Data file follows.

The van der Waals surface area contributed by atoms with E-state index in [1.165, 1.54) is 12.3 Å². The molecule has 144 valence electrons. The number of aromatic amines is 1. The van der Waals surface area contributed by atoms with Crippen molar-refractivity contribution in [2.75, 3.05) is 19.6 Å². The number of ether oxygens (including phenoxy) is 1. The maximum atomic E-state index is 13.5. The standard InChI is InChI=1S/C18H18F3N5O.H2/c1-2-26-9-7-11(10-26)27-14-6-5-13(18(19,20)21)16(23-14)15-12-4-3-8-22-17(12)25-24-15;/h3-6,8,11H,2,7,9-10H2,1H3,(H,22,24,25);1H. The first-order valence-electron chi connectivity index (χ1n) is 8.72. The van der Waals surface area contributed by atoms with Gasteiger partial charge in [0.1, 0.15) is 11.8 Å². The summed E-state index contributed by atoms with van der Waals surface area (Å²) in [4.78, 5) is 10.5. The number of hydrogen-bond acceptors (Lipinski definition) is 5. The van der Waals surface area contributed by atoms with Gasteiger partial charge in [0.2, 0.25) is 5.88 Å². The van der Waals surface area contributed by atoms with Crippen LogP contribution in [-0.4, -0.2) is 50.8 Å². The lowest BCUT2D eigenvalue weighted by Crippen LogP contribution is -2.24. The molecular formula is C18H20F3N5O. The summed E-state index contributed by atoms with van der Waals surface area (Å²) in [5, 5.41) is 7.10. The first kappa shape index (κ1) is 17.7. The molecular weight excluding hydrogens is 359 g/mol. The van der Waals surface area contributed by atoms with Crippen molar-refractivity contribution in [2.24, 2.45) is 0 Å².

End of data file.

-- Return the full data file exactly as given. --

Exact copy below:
The van der Waals surface area contributed by atoms with E-state index in [1.165, 1.54) is 12.3 Å². The molecule has 144 valence electrons. The number of aromatic amines is 1. The van der Waals surface area contributed by atoms with Crippen molar-refractivity contribution in [2.75, 3.05) is 19.6 Å². The number of ether oxygens (including phenoxy) is 1. The maximum atomic E-state index is 13.5. The standard InChI is InChI=1S/C18H18F3N5O.H2/c1-2-26-9-7-11(10-26)27-14-6-5-13(18(19,20)21)16(23-14)15-12-4-3-8-22-17(12)25-24-15;/h3-6,8,11H,2,7,9-10H2,1H3,(H,22,24,25);1H. The first-order valence-electron chi connectivity index (χ1n) is 8.72. The van der Waals surface area contributed by atoms with Gasteiger partial charge in [0.1, 0.15) is 11.8 Å². The summed E-state index contributed by atoms with van der Waals surface area (Å²) in [4.78, 5) is 10.5. The number of hydrogen-bond acceptors (Lipinski definition) is 5. The van der Waals surface area contributed by atoms with Gasteiger partial charge in [0.2, 0.25) is 5.88 Å². The van der Waals surface area contributed by atoms with Crippen LogP contribution in [-0.4, -0.2) is 50.8 Å². The lowest BCUT2D eigenvalue weighted by Crippen LogP contribution is -2.24. The molecular formula is C18H20F3N5O. The summed E-state index contributed by atoms with van der Waals surface area (Å²) in [5, 5.41) is 7.10. The first kappa shape index (κ1) is 17.7. The molecular weight excluding hydrogens is 359 g/mol. The van der Waals surface area contributed by atoms with Crippen molar-refractivity contribution in [2.24, 2.45) is 0 Å².